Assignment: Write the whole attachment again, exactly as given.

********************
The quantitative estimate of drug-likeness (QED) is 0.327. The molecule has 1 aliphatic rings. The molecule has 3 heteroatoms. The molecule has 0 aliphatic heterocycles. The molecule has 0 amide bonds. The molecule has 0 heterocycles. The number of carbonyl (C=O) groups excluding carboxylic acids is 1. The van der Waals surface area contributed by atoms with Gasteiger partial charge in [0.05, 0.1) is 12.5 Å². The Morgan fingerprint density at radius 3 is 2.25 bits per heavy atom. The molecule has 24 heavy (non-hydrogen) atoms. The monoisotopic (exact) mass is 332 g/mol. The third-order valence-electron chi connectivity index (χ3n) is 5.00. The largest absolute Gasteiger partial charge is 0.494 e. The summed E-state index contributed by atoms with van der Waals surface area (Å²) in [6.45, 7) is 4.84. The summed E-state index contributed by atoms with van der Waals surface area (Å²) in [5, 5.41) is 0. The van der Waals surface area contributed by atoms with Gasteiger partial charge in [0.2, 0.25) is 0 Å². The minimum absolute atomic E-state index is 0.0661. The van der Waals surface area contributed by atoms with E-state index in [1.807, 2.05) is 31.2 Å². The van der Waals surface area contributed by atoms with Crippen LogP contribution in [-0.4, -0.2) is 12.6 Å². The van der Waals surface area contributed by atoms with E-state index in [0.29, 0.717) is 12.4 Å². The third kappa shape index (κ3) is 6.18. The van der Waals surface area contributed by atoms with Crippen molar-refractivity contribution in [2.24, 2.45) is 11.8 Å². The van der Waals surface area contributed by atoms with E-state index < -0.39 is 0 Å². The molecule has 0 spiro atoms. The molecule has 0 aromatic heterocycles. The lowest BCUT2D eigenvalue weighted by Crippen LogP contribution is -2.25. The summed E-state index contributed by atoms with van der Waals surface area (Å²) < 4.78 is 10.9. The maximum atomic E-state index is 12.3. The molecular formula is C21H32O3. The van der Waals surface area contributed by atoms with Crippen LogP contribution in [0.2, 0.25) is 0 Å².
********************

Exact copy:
The quantitative estimate of drug-likeness (QED) is 0.327. The molecule has 1 aliphatic rings. The molecule has 3 heteroatoms. The molecule has 0 aliphatic heterocycles. The molecule has 0 amide bonds. The molecule has 0 heterocycles. The number of carbonyl (C=O) groups excluding carboxylic acids is 1. The van der Waals surface area contributed by atoms with Gasteiger partial charge in [0.05, 0.1) is 12.5 Å². The Morgan fingerprint density at radius 3 is 2.25 bits per heavy atom. The molecule has 24 heavy (non-hydrogen) atoms. The monoisotopic (exact) mass is 332 g/mol. The third-order valence-electron chi connectivity index (χ3n) is 5.00. The largest absolute Gasteiger partial charge is 0.494 e. The summed E-state index contributed by atoms with van der Waals surface area (Å²) in [6.45, 7) is 4.84. The summed E-state index contributed by atoms with van der Waals surface area (Å²) in [5, 5.41) is 0. The van der Waals surface area contributed by atoms with Gasteiger partial charge in [0.2, 0.25) is 0 Å². The minimum absolute atomic E-state index is 0.0661. The van der Waals surface area contributed by atoms with E-state index in [1.807, 2.05) is 31.2 Å². The van der Waals surface area contributed by atoms with Crippen LogP contribution in [-0.4, -0.2) is 12.6 Å². The van der Waals surface area contributed by atoms with E-state index in [0.29, 0.717) is 12.4 Å². The third kappa shape index (κ3) is 6.18. The van der Waals surface area contributed by atoms with Crippen molar-refractivity contribution in [2.24, 2.45) is 11.8 Å². The van der Waals surface area contributed by atoms with E-state index < -0.39 is 0 Å². The molecule has 0 spiro atoms. The molecule has 0 aromatic heterocycles. The lowest BCUT2D eigenvalue weighted by Crippen LogP contribution is -2.25. The summed E-state index contributed by atoms with van der Waals surface area (Å²) < 4.78 is 10.9. The maximum atomic E-state index is 12.3. The molecular formula is C21H32O3. The van der Waals surface area contributed by atoms with Crippen LogP contribution in [0.2, 0.25) is 0 Å².